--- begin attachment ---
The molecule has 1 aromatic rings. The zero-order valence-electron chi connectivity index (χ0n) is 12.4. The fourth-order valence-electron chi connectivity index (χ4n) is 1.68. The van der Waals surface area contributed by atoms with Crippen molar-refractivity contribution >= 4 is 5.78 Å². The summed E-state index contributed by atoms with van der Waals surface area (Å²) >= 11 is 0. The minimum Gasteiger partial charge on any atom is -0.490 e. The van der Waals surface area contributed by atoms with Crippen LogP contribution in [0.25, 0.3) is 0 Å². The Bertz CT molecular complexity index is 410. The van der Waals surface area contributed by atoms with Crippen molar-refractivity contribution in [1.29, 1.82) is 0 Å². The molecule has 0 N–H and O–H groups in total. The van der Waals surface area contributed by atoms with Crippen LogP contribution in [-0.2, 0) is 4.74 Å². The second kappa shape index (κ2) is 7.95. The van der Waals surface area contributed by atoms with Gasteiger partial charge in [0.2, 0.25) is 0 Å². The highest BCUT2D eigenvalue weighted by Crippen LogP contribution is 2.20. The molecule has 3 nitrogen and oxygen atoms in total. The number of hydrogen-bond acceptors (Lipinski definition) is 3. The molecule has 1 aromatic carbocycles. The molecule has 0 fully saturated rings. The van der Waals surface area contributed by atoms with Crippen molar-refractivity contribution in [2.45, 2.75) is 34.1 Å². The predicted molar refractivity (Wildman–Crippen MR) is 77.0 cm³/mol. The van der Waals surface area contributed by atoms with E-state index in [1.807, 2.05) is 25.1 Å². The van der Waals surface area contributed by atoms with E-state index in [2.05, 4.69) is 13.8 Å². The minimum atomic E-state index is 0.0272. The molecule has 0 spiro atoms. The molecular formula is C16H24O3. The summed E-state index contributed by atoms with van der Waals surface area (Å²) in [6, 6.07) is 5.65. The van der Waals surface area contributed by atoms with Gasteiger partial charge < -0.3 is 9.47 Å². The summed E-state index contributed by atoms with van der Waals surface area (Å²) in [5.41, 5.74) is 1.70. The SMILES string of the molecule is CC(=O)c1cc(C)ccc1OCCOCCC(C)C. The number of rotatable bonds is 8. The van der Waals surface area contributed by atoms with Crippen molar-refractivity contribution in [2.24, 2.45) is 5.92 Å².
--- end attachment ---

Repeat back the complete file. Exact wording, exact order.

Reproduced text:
The molecule has 1 aromatic rings. The zero-order valence-electron chi connectivity index (χ0n) is 12.4. The fourth-order valence-electron chi connectivity index (χ4n) is 1.68. The van der Waals surface area contributed by atoms with Crippen molar-refractivity contribution >= 4 is 5.78 Å². The summed E-state index contributed by atoms with van der Waals surface area (Å²) >= 11 is 0. The minimum Gasteiger partial charge on any atom is -0.490 e. The van der Waals surface area contributed by atoms with Crippen LogP contribution in [0.25, 0.3) is 0 Å². The Bertz CT molecular complexity index is 410. The van der Waals surface area contributed by atoms with Crippen molar-refractivity contribution in [1.29, 1.82) is 0 Å². The molecule has 0 N–H and O–H groups in total. The van der Waals surface area contributed by atoms with Crippen LogP contribution in [-0.2, 0) is 4.74 Å². The second kappa shape index (κ2) is 7.95. The van der Waals surface area contributed by atoms with Gasteiger partial charge in [0.2, 0.25) is 0 Å². The highest BCUT2D eigenvalue weighted by Crippen LogP contribution is 2.20. The molecule has 3 nitrogen and oxygen atoms in total. The number of hydrogen-bond acceptors (Lipinski definition) is 3. The molecule has 1 aromatic carbocycles. The molecule has 0 fully saturated rings. The van der Waals surface area contributed by atoms with Crippen molar-refractivity contribution in [2.45, 2.75) is 34.1 Å². The predicted molar refractivity (Wildman–Crippen MR) is 77.0 cm³/mol. The van der Waals surface area contributed by atoms with E-state index in [1.807, 2.05) is 25.1 Å². The van der Waals surface area contributed by atoms with E-state index in [2.05, 4.69) is 13.8 Å². The minimum atomic E-state index is 0.0272. The molecule has 0 spiro atoms. The molecular formula is C16H24O3. The summed E-state index contributed by atoms with van der Waals surface area (Å²) in [6, 6.07) is 5.65. The van der Waals surface area contributed by atoms with Gasteiger partial charge < -0.3 is 9.47 Å². The summed E-state index contributed by atoms with van der Waals surface area (Å²) in [5.41, 5.74) is 1.70. The SMILES string of the molecule is CC(=O)c1cc(C)ccc1OCCOCCC(C)C. The number of rotatable bonds is 8. The van der Waals surface area contributed by atoms with Crippen molar-refractivity contribution in [2.24, 2.45) is 5.92 Å².